By the time Disney is done with its current wave of remakes of its own animated classics, the only one left might be the Mickey Mouse short subject “Steamboat Willie.”
There’s nothing wrong with doing that, of course, particularly with your own properties … but the hope is that the result will be an entirely different experience, as familiar as the given tale may be. Technically stunning though it is, the revised version of “The Lion King” doesn’t supplant the traditionally animated 1994 original as the defining telling of the story – and there’s a certain comfort in that, since for so many fans, the first always will be “the one.”
Still, give update director Jon Favreau big credit for using computer-generated imagery to the max in putting a more realistic sheen on the saga of lion Simba (now voiced in older years by Donald Glover), who tries to claim his birthright from his devious uncle Scar (Chiwetel Ejiofor).
It’s notable that as Simba’s father Mufasa, James Earl Jones is the only member of the original voice cast to return. Let’s face it, no one else could equal nor surpass that actor’s singular intonations, and this film’s makers were smart to realize and accept that.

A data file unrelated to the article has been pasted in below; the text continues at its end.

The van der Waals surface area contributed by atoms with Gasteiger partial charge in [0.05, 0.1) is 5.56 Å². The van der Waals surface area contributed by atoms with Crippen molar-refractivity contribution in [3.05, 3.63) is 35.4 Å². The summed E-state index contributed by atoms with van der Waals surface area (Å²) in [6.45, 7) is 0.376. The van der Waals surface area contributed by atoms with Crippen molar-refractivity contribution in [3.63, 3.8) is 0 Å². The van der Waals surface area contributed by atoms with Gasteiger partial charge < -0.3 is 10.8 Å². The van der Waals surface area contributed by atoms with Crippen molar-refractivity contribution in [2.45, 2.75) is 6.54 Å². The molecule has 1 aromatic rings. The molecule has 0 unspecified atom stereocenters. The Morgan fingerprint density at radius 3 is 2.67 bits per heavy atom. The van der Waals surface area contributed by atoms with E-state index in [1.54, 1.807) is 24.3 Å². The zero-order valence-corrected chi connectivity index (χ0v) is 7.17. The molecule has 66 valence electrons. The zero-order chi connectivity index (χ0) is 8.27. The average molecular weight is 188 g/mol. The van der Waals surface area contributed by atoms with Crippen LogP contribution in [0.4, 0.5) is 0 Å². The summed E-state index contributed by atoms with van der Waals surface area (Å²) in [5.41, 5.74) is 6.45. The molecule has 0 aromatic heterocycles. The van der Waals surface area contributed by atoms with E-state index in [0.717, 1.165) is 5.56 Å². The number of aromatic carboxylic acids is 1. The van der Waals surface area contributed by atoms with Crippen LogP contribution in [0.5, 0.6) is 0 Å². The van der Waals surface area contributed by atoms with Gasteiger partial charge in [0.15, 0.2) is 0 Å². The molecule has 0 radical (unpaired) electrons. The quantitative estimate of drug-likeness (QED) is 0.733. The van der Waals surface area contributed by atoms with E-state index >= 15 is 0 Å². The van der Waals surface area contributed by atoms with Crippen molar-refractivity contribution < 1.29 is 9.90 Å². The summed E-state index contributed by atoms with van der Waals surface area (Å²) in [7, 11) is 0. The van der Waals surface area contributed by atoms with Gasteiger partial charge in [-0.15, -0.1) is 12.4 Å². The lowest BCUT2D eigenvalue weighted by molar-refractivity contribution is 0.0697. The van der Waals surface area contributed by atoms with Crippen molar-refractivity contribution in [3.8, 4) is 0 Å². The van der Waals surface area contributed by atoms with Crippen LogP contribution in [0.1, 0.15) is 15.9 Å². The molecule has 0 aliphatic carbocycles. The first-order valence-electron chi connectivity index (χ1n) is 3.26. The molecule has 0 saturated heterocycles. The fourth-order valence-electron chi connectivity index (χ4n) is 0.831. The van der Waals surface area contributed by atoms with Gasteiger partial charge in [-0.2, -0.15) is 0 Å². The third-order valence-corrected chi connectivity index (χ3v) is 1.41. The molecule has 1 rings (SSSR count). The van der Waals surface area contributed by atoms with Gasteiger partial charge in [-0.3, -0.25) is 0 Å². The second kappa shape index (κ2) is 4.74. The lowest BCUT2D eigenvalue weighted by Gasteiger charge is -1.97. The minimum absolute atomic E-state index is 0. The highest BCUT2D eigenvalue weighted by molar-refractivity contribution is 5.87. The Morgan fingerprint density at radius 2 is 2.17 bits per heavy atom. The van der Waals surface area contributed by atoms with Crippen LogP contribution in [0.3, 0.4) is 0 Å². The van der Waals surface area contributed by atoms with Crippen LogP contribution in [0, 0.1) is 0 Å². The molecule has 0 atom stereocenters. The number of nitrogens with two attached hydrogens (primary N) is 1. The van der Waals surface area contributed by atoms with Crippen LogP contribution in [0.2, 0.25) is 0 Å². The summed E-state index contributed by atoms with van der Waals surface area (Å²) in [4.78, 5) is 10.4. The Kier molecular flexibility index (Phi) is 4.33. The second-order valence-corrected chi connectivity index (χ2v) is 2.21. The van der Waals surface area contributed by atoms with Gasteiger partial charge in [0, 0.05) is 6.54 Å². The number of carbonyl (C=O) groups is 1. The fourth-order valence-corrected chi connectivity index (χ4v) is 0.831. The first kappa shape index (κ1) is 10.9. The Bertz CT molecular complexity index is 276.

Beyonce surely is a major addition to the cast as Nala, but arguably the most successful recasting is that of Billy Eichner and Seth Rogen as Timon and Pumbaa. They are absolutely hilarious together here, as you would hope and expect from two experienced comedic talents. And everyone on board gets to give a new workout to the great Elton John-Tim Rice music score that includes “Can You Feel the Love Tonight,” “Hakuna Matata” and “Circle of Life.”
Favreau used a very similar approach in revising “The Jungle Book” for Disney, though he did mix some live action into that project, and it’s always a bit mind-boggling to recognize that the director who takes on such staggering creative challenges also is the good-humored actor known for his on-screen presence in such pictures as “Iron Man” and ”Something’s Gotta Give.” Whatever the overall effect, there only can be respect for the painstaking, time-consuming (three years, in this case) work involved for him.
In the course of being visually flawless in what it tries to (and does) achieve technically, “The Lion King” also makes a trade-off in losing some of its organically stirred emotion. Watch this in awe, then, but never forget the enduring impact of the forerunner that made it possible.